I baked all summer. Some fails, some awesome successes. It was centering, calming, and exciting, even when it made me want to rip my hair out (see: double boiling). But I was productive. As I baked and cooked, life felt easier. For those moments I was in the kitchen, everything was good. And that’s how it’s been since.
Setting down to make something from scratch never fails to make me feel good and right about the world. And I give all the credit to that first batch of cupcakes, and that first cookbook that brought me some hope–something I got to tell Cheryl Day herself last summer when I finally got to go to see the bakery in Savannah.
I haven’t had many chances to bake since I’ve been in Sydney. Mostly because I didn’t have a mixer or pans, and also because I’m still learning my way around Fahrenheit and Celsius and that whole “metric system” thing. So when Joel and I were looking through Back in the Day Bakery’s new cookbook, Back in the Day Bakery: Made with Love, which my mom so awesomely sent to me, and I noticed how wide his eyes got when he saw the Caramel Cake with Salted Caramel Frosting, I knew I had a baking project ahead of me. Yesssssssss.
First, there was plotting. I went to Victoria’s Basement, a kitchen and homewares store that sells items at deep, deep discount, to buy supplies. Then there were 3 trips to grocery stores to find all the ingredients. With Joel gone for two evenings, I knew I had plenty of time in case I screwed up and had to start all over. I measured out my butter and put it out to warm, and then, it began.
There was a minor catastrophe while making the caramel sauce (hello seizing caramel and 40 minutes of stirring over low heat to smooth things out), and I might have rushed things and burned my fingers and over baked one of the layers a tad, but overall, the cake was delicious. And it brought back all the good feelings that that first round of cupcakes brought.
So far in November, I’ve only had one day of work. So I’ve been spending a lot of time by myself at the apartment, job hunting and performing as a Domestic Goddess. Aside from the constant fear of forever unemployment brimming constantly below the surface, it’s been nice. Usually, I’ll have some free time after I put in my job hunt hours and I hit the grocery store, when I’m at that infinity hour between needing to start dinner and Joel getting home, so I’ll try to read or get some writing done. Or, let’s be real here, take a nap. Lately, though, I’ve been having fantasies.
Like any girl with good mid-west roots, I love a good craft. I’ve clocked in countless hours making collages, t-shirts, cards, bags, sewing projects, even re-decorating rooms. I get a relentless,Type-A like focus and energy when I start a new crafty project. I stay up all night. I skip meals. I obsessively research and plan. I have endless patience to drive around to all the different stores in order to find the exact piece of fabirc or glue or bric-a-brac that I need. I am driven by a successful outcome and I won’t stop until it’s perfect. I mean, I wish I could apply the same craft-borne hustle to the rest of my life. I’d be Martha Stewart.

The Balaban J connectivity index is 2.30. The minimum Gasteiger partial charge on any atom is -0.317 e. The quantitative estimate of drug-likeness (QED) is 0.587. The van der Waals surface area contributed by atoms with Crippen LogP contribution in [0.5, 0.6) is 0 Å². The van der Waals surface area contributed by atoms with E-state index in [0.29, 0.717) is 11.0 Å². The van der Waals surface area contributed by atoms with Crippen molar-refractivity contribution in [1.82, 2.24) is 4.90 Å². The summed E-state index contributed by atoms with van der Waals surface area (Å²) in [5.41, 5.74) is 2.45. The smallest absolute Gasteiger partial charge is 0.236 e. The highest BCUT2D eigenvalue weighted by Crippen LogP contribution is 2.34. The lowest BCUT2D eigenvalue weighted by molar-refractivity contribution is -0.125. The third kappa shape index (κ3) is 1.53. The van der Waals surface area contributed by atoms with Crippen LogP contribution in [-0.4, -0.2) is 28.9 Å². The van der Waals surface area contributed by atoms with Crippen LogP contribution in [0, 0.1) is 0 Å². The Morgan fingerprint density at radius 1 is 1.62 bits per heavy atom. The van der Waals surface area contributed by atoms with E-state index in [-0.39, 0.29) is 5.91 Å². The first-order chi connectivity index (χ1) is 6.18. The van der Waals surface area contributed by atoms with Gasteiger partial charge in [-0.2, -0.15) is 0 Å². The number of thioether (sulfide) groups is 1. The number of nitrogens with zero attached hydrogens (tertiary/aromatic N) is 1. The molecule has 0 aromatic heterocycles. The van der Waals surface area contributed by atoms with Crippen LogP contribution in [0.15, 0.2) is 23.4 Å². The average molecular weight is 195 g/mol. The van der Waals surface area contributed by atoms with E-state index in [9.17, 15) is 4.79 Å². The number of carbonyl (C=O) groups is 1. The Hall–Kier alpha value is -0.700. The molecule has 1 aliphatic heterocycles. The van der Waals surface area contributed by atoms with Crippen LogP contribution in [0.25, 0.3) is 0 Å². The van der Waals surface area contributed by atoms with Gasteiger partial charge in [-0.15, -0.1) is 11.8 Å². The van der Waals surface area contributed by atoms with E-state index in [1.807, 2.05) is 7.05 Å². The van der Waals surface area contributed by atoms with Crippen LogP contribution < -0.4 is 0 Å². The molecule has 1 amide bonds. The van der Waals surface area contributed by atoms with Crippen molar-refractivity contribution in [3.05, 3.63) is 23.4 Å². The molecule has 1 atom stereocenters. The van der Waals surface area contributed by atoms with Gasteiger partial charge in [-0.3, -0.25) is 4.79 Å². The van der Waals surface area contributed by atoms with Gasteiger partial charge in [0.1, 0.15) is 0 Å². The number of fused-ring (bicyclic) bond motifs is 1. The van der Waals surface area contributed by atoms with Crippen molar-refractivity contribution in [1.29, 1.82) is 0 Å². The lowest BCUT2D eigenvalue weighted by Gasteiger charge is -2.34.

Because I’m not working, I’m at a place in my life where I have unlimited time and heaps of inspiration. But, because I’m not working, I have no expendable income.
Life. You bitch-goddess.
I do however, have a blog. So I’m just going to catalog my ideas here. And when I start working again and I’m too tired to do anything but go to bed, I can look back and remember that at one point, I had craft ambition.
I would love to recover our couch pillows. They’re perfect, but they’re a bit on the plain side.
I’d like to make some cool covers that have a graphic, like an animal or a taco or something on one side, and print design on the other. It’d be easiest to make these with a sewing machine, but I could also use heat seam bonding and a couple of hand stitches. And, as long as I’m fantasizing, I’d like to recover the couch. And as long as we’re really fantasizing, I’d like to get a new couch for the lounge, and use this couch for the office. And if we’re really, really, fantasizing, I’d like a lounge that’s big enough for couch with a chaise lounge piece attached. /fantasies
In my last place, I had a gallery wall in the living room and one in the kitchen, and I absolutely loved looking at them every day.
Joel liked it too, and now we have big plans to make a gallery wall above our table.
Since we can’t nail into our walls (they’re made of painted concrete), we have to hang prints unframed with sticky-tack, or framed prints on contact strips. We have a handful of prints already, but they’re unframed. And we want to frame them, so the project will take some considerable plotting and funding. But, it’ll look really good once it’s done. I’m waiting with baited breath for this one.
I’d also like to frame some more of Joel’s prints and hang them on this wall.
My friend Odie left this nightstand behind when moved back to the States, and now it’s mine and I love it.
I’d also like to find a print, or hang my lantern lights, or do something with the blank space above the bed. I’d also like to find good fabric to make a throw cover.
There’s plenty of more, like knitting a loose cable scarf, developing better office space storage, making some prints for the bedroom, make a hanging photo collage… Ahhh… now I want to craft more. MORE MORE.
But, all in good time. I have a potentially awesome job interview tomorrow, so I’m crossing all crossable appendages that I get it.
Because now I really, really want to recover those couch cushions. And put up that gallery wall.
What crafts are you yearning to make?